A Safer Alternative for Childhood Asthma
By Kimberly Beauchamp, ND
Healthnotes Newswire (August 11, 2005)—Children with mild to moderate asthma may experience decreased symptoms using the supplement Pycnogenol™, reports a study in the Journal of Asthma (2004;41:825–32). Pycnogenol™, a mixture of bioflavonoids and phenolic compounds derived from the bark of the French maritime pine tree (Pinus maritima, Pinus pinaster), has been shown to possess potent anti-inflammatory, anti-allergic, antioxidant, and antiviral properties.
Asthma is an inflammatory condition of the airways characterized by symptoms such as wheezing, coughing, chest tightness, and difficulty breathing. Two main types of asthma are recognized: the most common form is caused by exposure to allergens such as dust mites, pollen, pet dander, mold, and environmental pollutants like cigarette smoke. This type of asthma is usually seen in people with a family history of the disease, or a personal or family history of other allergic conditions such as eczema and hay fever. During an asthma attack, inflammatory substances (histamine, leukotrienes, and others) are released, resulting in spasm of the muscles surrounding the airways, swelling of the air passages, and mucus secretion. The other form of asthma may be caused by drug or chemical exposures or by respiratory tract infections. The mechanism leading to this type of asthma is poorly understood.
Untreated, asthma may be life threatening. Asthma treatment usually involves the avoidance of allergens; for example, by cleaning the living area with a HEPA-filter vacuum, using allergen-impermeable covers on bedding, and minimizing exposure to second-hand smoke. Inhaled corticosteroids such as triamcinolone (Azmacort™) and leukotriene modifiers like zafirlukast (Accolate™) may be prescribed to reduce the number and severity of asthma attacks. Albuterol (Proventil™) is a drug used for the immediate relief of an asthma attack (known as rescue medication). While these medications may help relieve asthma symptoms, they are not without side effects. Zafirlukast may cause nausea, diarrhea, or liver failure. Inhaled corticosteroids can cause sore throat and fungal infections of the mouth. Albuterol may cause irregular or rapid heartbeat.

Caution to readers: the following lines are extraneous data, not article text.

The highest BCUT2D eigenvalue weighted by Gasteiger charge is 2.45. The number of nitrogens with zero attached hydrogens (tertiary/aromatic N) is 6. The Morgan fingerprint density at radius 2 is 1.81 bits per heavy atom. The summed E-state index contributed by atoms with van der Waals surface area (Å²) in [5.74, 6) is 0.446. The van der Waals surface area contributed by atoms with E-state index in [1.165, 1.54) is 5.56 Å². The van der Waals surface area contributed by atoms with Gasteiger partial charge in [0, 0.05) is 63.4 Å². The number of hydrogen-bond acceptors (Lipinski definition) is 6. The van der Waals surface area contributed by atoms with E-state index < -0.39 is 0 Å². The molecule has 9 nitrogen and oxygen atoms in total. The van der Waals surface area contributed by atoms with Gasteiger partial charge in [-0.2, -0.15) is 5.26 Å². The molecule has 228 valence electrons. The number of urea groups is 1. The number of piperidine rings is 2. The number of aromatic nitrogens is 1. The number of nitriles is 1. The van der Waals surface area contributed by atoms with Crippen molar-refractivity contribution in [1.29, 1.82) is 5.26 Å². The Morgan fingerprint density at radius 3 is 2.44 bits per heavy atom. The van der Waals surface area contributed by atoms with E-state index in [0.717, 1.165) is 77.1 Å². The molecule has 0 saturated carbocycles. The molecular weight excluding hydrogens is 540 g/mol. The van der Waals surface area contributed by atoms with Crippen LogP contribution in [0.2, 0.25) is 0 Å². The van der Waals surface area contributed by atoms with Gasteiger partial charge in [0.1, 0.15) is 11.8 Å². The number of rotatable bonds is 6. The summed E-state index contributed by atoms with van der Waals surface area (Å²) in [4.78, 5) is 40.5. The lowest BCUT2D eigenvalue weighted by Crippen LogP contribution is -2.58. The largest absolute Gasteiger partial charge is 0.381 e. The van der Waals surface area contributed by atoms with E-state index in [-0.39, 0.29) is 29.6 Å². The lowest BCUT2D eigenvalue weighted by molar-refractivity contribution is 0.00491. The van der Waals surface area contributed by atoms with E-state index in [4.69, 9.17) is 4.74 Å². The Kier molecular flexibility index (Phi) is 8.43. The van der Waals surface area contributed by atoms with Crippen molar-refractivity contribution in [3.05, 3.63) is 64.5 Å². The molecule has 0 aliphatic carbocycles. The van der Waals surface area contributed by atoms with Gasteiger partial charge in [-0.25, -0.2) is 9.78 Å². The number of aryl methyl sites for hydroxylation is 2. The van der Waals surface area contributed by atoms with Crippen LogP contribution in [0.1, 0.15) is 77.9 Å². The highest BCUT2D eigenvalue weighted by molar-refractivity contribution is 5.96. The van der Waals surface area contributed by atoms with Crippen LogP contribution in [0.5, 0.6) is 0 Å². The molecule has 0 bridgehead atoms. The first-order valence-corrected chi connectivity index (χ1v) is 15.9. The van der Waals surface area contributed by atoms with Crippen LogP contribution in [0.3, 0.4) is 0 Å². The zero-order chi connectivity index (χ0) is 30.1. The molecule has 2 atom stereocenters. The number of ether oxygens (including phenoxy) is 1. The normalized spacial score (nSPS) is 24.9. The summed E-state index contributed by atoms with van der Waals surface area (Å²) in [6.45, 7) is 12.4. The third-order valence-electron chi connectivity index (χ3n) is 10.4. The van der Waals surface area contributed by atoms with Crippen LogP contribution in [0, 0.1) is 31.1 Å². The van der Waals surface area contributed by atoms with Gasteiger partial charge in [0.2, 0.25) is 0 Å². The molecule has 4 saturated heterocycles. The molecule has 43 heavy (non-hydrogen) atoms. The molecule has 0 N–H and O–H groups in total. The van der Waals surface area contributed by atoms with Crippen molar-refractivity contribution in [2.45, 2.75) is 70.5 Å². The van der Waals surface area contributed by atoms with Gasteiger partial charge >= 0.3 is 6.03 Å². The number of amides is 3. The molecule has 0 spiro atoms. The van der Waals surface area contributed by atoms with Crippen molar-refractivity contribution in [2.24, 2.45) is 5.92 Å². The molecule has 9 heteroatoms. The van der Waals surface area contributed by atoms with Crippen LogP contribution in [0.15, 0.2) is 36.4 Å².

The new study investigated the use of Pycnogenol™ in 60 children and adolescents (6 to 18 years old) with mild to moderate asthma. The participants received either 1 mg of Pycnogenol™ per pound of body weight per day for three months or a placebo. Each day, the participants measured their peak expiratory flow rate (a measure of how fast air can be exhaled from the lungs and an indicator of the severity of asthma), rated their symptoms, and recorded the use of rescue medications. Urinary leukotriene levels were also measured at the beginning of the trial and monthly thereafter.
Pycnogenol™ resulted in significant improvements in peak expiratory flow rates, significantly less use of rescue medications, fewer asthma symptoms, and lower levels of urinary leukotrienes compared with baseline. The placebo group did not show significant improvement in any of these measures at any point in the study. No side effects were noted in either group.
Previous trials have shown that Pycnogenol™ is effective in treating adult asthma. The results of this trial suggest that it is also a safe and effective treatment for childhood asthma. Despite the potential benefit of this supplement, it should not be considered a substitute for standard medication, and people with asthma should not discontinue their medication without talking to their doctor.
Kimberly Beauchamp, ND, received her bachelor’s degree from the University of Rhode Island and her Doctorate of Naturopathic Medicine from Bastyr University in Kenmore, WA. She is a co-founder and practicing physician at South County Naturopaths, Inc., in Wakefield, RI. Dr. Beauchamp teaches holistic medicine classes and provides consultations focusing on detoxification and whole-foods nutrition.
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